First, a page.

Prevalence of Metabolic Syndrome in Hemodialysis Patients Follow-Up for Three Years: Relationship with Cardiovascular Disease Development

Kerkeni Mohsen1*, Hammami Mohamed1, Ben Omrane Sioud Olfa1, Knani Ines1, El-Ati Zohra2, Machfar Hanen2 and Bouzidi Hassan3

1Faculty of Medicine, Laboratory of Biochemistry, University of Monastir, Tunisia

2Department of Nephrology and Dialysis; Hospital-Tahar Sfar, Mahdia, Tunisia

3Laboratory of Biochemistry, Hospital-Tahar Sfar, Mahdia, Tunisia

*Corresponding Author:
Kerkeni Mohsen
Faculty of Medicine, Laboratory of Biochemistry, University of Monastir, Tunisia
Tel: +216 73 462 853
E-mail: [email protected]

Received Date: January 12, 2018; Accepted Date: January 25, 2018; Published Date: January 29, 2018

Citation: Mohsen K, Mohamed H, Olfa BOS, Ines K, Zohra EA, et al. (2018) Prevalence of Metabolic Syndrome in Hemodialysis Patients Follow- Up for Three Years: Relationship with Cardiovascular Disease Development. Biochem Mol Biol J Vol.4: No.1: 3. DOI: 10.21767/2471-8084.100052

 
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Abstract

Background: Cardiovascular complications were the major cause of morbidity and mortality in hemodialysis patients (HD). It was closely related with metabolic syndrome (MS) in general population. This study aimed to determine prevalence of MS in HD patients and to evaluate the relationship between the prevalence of MS and the presence of cardiovascular disease (CVD) in HD patients through three years later.

Methods: A total of two hundreds participants were included in this study, 100 patients receiving regular hemodialysis and 100 healthy controls. Clinical data, lipid profile and atherogenic indices (cholesterol/HDL, triglycerides/HDL) were measured.

Results: Prevalence of MS in HD patients was 46%. Cardiovascular diseases present 43%. We found statistic significant difference between level of lipid profile and atherogenic index between the two groups of participants. For patients with MS and with CVD, a significant increased level was found between cholesterol (TC), triglycerides (TG) and atherogenic index after three years. For three year follow-up, patients with MS have an increased prevalence for CVD compared to patients without MS.

Conclusion: For three years follow-up, the lipid profile and atherogenic index in HD patients were increased with presence of MS and HD patients with MS have showed an increased CVD risk.

Keywords

Metabolic syndrome; Cardiovascular disease; Hemodialysis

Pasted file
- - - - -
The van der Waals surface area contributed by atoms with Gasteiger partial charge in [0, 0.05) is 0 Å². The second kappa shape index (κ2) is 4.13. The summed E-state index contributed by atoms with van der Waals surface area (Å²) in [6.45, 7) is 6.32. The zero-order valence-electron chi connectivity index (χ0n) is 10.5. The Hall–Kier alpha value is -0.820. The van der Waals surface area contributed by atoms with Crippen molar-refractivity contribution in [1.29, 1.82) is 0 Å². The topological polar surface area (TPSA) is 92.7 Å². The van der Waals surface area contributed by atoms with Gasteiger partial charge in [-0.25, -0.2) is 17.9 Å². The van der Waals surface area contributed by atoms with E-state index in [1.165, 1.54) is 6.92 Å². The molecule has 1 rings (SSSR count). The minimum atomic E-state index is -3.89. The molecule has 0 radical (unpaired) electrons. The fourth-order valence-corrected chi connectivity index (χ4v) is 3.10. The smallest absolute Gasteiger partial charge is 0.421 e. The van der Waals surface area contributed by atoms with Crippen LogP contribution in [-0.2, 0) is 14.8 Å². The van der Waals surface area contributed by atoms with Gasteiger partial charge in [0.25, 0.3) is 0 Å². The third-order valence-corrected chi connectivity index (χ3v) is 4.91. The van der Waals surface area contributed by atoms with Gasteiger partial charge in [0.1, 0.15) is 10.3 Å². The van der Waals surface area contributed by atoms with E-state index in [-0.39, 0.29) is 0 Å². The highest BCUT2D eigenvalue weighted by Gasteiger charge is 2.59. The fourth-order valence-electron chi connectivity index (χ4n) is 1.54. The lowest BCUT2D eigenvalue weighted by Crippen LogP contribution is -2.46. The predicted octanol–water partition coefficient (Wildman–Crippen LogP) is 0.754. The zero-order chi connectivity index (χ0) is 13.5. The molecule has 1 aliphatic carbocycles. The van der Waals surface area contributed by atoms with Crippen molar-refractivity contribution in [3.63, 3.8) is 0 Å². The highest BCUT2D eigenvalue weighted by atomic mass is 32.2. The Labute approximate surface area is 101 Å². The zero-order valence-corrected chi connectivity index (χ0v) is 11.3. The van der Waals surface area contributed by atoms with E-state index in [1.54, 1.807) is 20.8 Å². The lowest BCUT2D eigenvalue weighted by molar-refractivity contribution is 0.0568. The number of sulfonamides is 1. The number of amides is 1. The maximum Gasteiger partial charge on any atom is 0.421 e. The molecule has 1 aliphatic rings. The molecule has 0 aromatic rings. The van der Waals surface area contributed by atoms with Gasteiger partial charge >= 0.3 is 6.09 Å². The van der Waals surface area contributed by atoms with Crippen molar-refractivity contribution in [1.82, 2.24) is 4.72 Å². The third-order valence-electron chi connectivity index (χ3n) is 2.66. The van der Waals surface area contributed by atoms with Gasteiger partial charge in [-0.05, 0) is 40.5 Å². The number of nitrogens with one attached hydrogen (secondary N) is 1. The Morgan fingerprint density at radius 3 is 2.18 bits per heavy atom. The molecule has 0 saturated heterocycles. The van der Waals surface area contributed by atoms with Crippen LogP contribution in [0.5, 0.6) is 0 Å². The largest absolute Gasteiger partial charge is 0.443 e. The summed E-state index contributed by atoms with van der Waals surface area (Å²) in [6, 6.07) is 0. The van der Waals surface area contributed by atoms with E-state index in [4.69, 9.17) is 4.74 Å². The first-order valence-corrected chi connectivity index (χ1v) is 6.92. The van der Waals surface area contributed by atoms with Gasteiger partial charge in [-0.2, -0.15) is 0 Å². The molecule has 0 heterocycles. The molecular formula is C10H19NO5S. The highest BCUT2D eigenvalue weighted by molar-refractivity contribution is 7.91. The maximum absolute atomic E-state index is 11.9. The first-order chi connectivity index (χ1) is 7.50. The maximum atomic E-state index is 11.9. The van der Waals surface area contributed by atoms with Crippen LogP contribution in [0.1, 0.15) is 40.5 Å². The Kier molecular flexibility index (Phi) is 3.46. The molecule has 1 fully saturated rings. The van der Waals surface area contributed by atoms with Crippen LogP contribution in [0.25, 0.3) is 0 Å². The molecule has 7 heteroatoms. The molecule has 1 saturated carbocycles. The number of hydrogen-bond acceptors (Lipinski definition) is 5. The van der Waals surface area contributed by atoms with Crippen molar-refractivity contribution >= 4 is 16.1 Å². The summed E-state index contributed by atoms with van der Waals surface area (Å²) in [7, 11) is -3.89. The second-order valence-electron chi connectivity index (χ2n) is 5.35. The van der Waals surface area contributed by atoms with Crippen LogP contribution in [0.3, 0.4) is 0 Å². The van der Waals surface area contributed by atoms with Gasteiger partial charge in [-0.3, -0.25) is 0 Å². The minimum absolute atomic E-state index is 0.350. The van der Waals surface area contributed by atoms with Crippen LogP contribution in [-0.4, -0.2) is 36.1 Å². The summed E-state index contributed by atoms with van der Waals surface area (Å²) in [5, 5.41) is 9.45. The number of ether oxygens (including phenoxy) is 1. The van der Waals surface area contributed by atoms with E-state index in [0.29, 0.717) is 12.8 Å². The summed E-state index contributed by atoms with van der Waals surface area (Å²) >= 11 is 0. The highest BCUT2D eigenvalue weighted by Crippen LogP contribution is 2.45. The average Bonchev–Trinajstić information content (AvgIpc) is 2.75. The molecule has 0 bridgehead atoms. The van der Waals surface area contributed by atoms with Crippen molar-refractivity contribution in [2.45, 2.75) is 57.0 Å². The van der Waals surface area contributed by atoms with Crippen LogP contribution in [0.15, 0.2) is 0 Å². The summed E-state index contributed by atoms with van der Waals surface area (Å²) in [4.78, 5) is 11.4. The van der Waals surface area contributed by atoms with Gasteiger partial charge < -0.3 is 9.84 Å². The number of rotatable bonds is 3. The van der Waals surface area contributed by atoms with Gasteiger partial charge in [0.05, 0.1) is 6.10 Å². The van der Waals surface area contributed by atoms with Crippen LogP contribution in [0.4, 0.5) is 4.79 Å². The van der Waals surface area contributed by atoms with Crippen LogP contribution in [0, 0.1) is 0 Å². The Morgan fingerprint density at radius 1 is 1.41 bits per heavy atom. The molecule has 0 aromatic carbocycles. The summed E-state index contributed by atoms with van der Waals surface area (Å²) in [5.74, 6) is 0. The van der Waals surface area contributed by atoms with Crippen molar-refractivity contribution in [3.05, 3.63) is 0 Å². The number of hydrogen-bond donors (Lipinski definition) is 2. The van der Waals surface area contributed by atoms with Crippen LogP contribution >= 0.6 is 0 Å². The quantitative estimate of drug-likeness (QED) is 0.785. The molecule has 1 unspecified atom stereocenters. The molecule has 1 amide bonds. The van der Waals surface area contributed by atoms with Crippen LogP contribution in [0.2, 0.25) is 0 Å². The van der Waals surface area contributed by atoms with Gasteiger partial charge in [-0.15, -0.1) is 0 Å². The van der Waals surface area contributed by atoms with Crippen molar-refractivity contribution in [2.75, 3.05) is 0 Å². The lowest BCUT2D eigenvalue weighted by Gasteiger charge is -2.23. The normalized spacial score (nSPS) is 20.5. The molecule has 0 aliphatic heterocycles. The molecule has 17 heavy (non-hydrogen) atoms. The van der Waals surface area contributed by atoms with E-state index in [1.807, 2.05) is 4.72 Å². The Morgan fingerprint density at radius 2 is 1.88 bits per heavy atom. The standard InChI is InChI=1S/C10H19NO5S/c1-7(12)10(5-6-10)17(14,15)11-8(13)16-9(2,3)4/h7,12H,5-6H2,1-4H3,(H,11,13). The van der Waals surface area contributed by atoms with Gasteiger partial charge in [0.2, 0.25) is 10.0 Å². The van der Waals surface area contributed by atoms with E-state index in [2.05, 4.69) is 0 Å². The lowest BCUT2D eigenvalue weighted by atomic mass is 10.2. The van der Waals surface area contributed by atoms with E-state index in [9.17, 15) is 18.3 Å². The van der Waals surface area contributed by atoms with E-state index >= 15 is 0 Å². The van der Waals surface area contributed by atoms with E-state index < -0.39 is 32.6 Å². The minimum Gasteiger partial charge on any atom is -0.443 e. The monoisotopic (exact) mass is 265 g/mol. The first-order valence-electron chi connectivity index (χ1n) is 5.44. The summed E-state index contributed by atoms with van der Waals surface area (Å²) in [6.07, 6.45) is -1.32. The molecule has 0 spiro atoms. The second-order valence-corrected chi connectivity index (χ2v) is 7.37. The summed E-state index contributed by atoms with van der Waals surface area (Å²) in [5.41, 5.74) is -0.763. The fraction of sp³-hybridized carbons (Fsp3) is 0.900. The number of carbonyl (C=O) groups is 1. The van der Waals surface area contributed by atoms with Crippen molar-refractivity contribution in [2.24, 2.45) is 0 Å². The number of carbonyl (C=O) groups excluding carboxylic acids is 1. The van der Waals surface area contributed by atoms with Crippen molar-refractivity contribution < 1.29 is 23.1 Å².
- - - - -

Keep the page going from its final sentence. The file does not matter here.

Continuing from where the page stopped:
Introduction

Chronic kidney disease (CKD), and mostly, the end stage renal disease (ESRD) are subject to further studies because there is worldwide public health problem [1]. Patients with the ESRD have in increased risk for the development of many diseases: anemia, malnutrition, oxidative stress [2] and cardiovascular diseases (CVD). CVD are the crucial cause of morbidity and mortality in CKD patients [3,4]. Mostly, those patients die from CVD than progressing to ESRD [5]. In accordance, Herzog and coworkers indicate that before attain the end stage 30% of CKD patients have shown signs of heart failure or ischemic heart disease[6]. In ESRD, patients are systematically using hemodialysis treatment (HD). At this stage, cardiovascular complications are common [7]. The association of CVD and HD are receiving increased attention to prevent and treat complications occurred.

However, the major indicators of CVD recognized are metabolic syndrome (MS). MS is considered as an interconnected physiological, clinical, biochemical and metabolic disorder that characterized by hypertriglyceridemia, central abdominal obesity, high blood pressure (BP), low highdensity lipoprotein (HDL) cholesterol levels and high fasting blood glucose levels [8,9]. Although, CVD are increased with the presence of MS [8,10]. Multiply by three according to the work of Delarue et al. [11]. Indeed, risk of CVD are 38% higher in patients with MS than patients without MS [7]. Many studies confirm a positive correlation between MS, CVD and CKD [7,12-14]. There has been very little study interesting to this correlation for HD patients. In our study, we focused on this specific population for a better understanding relation between hemodialysis, cardiovascular complications and MS.

The prevalence of MS depends on many factors, such as the definition of MS used, country, urban or rural environment, and composition of the population studied (sex, age). It is ranged from 30% to much as 84% worldwide [9,11]. However, in the literature few data are interesting in the prevalence of MS in HD patients follow up some years. The purpose of the present study is, firstly, to estimate lipid profile and atherogenic indices (cholesterol/HDL, triglycerides/HDL) in HD patients with or without MS and secondly, to evaluate the relationship between the prevalence of MS and the presence of cardiovascular disease in HD patients through three years later.